- realized I went out too fast, and it cost me on my overall time
Before I raced at 1:00pm, I stood on my feet for 4+ hours volunteering. I raced hard for 21 minutes, 30 seconds. Then I volunteered until 4:30pm, never sitting down once, eating 3 donuts and a huge pulled pork sandwich, and consuming 200mg of caffeine (I’m mostly plant-based and rarely have caffeine).
After a 25-minute drive home, I put some things away, and decided to head out on an easy recovery run to get some more time on my feet, and help recover from the hard effort of a shorter race.
Would an expert coach have recommended that? I’m not sure. My Whoop Strain Coach certainly didn’t think it was a good idea. But I felt great!
Physically, I should’ve been done for the day; especially after my sorry display of post-race nutrition. But I was still amped up from an awesome event. So… I went for an easy 8-mile run.
Judging by pace, heart rate, and the unstoppable feeling that flowed through my body for an hour, it was the best zone 2 run I’ve had to date.
- 8 miles – 8:06/mi. – 139 avg HR
There’s no way to know for sure why I ran ~0:30/mi. faster than just a few days ago, but it had everything to do with my mind and little to do with my physical state. Fitness trackers can provide valuable insight. Coaches can write incredible training plans. But neither of them can read your mind, and when you’re feeling it, sometimes you’ve got to just go for it.
The mind is a powerful thing. Momentum is also a thing, and the energy from today’s event was still very much alive and flowing through my veins.
It’s no different than a basketball game when you’re on a 10-0 run and every shot that leaves your hand finds the bottom of the net. It’s momentum. When it arrives, don’t ignore it. Use it to your advantage.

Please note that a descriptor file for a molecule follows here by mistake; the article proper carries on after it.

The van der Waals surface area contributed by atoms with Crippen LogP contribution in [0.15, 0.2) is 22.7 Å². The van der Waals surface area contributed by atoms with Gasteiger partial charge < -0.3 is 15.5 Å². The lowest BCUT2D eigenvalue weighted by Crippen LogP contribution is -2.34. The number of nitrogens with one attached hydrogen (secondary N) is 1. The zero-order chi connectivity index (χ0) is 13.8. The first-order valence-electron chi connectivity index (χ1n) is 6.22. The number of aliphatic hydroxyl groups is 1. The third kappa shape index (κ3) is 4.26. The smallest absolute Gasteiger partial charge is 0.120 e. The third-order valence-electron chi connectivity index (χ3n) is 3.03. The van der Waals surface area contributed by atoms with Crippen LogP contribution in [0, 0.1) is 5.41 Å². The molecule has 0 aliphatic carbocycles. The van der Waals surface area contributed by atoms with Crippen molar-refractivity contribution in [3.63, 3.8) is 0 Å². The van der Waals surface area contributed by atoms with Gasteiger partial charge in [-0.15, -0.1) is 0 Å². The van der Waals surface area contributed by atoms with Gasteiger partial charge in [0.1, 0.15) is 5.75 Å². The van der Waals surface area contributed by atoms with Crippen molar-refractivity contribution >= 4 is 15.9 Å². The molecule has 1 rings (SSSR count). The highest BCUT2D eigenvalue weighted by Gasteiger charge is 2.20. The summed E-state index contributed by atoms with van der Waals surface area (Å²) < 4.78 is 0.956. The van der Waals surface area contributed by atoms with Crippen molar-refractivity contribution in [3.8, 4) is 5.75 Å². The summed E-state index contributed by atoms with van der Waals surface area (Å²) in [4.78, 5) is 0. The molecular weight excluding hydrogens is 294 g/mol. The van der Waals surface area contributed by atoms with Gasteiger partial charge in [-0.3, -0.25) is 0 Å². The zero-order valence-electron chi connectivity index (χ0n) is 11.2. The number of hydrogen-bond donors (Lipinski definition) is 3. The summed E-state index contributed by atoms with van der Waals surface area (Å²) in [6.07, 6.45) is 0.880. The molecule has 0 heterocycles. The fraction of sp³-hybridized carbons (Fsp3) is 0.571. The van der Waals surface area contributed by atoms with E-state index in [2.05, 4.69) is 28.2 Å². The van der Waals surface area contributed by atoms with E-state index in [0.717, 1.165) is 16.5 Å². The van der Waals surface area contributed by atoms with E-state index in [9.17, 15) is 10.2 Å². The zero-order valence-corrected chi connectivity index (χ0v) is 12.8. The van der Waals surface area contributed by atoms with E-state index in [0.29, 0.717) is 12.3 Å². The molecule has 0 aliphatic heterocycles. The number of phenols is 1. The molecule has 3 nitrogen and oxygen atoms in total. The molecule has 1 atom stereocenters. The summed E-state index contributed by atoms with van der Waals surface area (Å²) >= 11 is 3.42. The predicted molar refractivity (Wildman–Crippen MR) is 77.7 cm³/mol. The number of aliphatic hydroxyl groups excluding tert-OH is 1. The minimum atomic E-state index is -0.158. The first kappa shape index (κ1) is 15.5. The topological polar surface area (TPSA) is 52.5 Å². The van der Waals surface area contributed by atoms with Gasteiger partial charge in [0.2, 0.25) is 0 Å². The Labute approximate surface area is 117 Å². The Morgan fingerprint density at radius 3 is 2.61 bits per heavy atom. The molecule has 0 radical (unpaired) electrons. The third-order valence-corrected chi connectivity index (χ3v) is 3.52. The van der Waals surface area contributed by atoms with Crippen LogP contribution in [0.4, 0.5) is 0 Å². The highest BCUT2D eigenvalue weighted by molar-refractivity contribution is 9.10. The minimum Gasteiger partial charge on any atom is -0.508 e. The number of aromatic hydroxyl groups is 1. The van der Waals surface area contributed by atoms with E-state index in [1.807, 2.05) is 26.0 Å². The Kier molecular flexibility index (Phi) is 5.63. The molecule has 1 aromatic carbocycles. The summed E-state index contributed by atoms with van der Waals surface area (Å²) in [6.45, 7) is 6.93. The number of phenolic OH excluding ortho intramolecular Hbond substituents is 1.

I haven’t raced an obstacle course race in over a decade. The last OCR I attended was the World’s Toughest Mudder in 2011. With CerusRush coming up in two weeks, I’ve been contemplating my chances for a podium spot.
✅ I’ve been training hard for ~5 months
✅ I feel as fit as I’ve ever been
🤷♂️ But I haven’t run an obstacle race in over a decade!
Can I compete with the guys who have been racing for years? They’ve got 10, 20, some even 30+ races under their belt. They’ve probably tackled some of the exact obstacles multiple times. I’ve never even seen them before.
This is why it’s helpful to sign up for other races leading up to a big event.
Yes, you have to put in the work, and trust that your training has prepared you physically. But possessing the fitness to perform well in a race is only half the battle. The other half takes place in your head. You still have to execute on race day.
My performance this weekend gives me confidence that I can compete with some of the best athletes in the area. My fitness is in a good place. I executed my plan from start to finish. After a less-than-optimal 10k trial run earlier in the week, this was just the confidence booster I needed going into CerusRush.